The following was recently posted on the Disability Studies in the Humanities Listserv as a male perspective to Professor Rosemarie Garland-Thomson's request for stories from disabled women "about shoe selection, wear, or any good information about your shoes, especially designer shoes."
The dialogue about shoes has resonated with me and I want to demonstrate that this is a gender neutral issue.
I am a polio survivor and as a child I wore the same sort of braces as Dr. Saxton with the ugly high top shoes that were attached to the braces, you had only one pair of shoes selected by the orthotist. When I was about eight, I was thrilled to get one Christmas a pair of what can only be described as Roy Roger spats, they fit over your shoes and were supposed to look like cowboy boots. I wanted to wear rubber galoshes because they looked better than the corrective shoes.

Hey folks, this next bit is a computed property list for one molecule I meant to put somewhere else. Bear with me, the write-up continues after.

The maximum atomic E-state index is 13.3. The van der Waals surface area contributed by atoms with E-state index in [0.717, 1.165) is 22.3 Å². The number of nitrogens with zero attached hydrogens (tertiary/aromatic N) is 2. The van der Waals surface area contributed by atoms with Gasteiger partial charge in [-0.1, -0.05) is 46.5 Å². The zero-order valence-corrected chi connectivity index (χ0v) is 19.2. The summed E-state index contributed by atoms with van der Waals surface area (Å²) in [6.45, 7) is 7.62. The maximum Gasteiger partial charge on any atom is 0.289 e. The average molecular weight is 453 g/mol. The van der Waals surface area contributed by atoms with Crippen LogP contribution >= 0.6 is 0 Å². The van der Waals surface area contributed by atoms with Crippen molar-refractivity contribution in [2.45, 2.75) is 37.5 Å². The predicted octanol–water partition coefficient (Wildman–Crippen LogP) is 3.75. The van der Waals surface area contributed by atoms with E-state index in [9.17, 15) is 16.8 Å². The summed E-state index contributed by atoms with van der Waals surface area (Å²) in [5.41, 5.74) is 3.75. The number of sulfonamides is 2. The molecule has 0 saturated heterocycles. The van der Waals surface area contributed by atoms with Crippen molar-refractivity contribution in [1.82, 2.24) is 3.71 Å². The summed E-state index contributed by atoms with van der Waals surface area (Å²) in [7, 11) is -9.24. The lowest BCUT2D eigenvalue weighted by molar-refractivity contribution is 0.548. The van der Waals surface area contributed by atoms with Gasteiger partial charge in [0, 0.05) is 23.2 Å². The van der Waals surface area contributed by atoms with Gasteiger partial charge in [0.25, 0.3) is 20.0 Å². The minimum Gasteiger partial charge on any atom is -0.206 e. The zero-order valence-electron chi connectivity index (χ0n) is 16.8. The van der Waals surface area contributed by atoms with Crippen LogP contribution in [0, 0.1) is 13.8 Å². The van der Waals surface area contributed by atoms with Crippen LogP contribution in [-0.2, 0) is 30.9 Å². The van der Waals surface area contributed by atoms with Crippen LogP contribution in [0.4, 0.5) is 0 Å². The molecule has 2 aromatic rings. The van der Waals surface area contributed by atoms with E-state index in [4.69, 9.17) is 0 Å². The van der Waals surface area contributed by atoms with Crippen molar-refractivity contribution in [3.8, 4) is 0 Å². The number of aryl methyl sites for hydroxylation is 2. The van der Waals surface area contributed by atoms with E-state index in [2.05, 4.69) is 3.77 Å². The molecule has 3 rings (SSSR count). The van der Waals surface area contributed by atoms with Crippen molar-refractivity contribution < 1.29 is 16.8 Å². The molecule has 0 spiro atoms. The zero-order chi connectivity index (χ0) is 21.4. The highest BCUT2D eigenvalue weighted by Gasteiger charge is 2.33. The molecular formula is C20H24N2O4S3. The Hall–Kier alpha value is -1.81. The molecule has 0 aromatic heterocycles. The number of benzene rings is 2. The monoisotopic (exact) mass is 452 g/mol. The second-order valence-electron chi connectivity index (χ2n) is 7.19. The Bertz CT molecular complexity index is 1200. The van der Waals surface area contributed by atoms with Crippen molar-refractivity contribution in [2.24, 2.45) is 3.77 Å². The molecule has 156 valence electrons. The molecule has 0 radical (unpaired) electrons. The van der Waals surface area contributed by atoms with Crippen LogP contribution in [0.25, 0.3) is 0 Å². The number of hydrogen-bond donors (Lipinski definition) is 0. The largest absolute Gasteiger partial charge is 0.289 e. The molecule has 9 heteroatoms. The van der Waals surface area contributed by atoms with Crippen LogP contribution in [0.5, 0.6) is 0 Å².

Later, I considered it a real accomplishment when I was graduated as a teenager to the kind of braces that attached shoes with channels through their heels. The shoes not only looked better, I could finally have more than one pair. I persuaded a shoe repairman friend to attach the channels to a good looking pair of boots and even to some tennis shoes, and boy was I proud of those.
Moving on to the modern braces on which your shoes fit over the plastic was a real blessing so I could wear any type of shoe that was wide enough to fit. Today, I feel like a male Imelda Marcos when I look in my closet at a good dozen pair of shoes and I am careful to pick a pair that matches my outfit.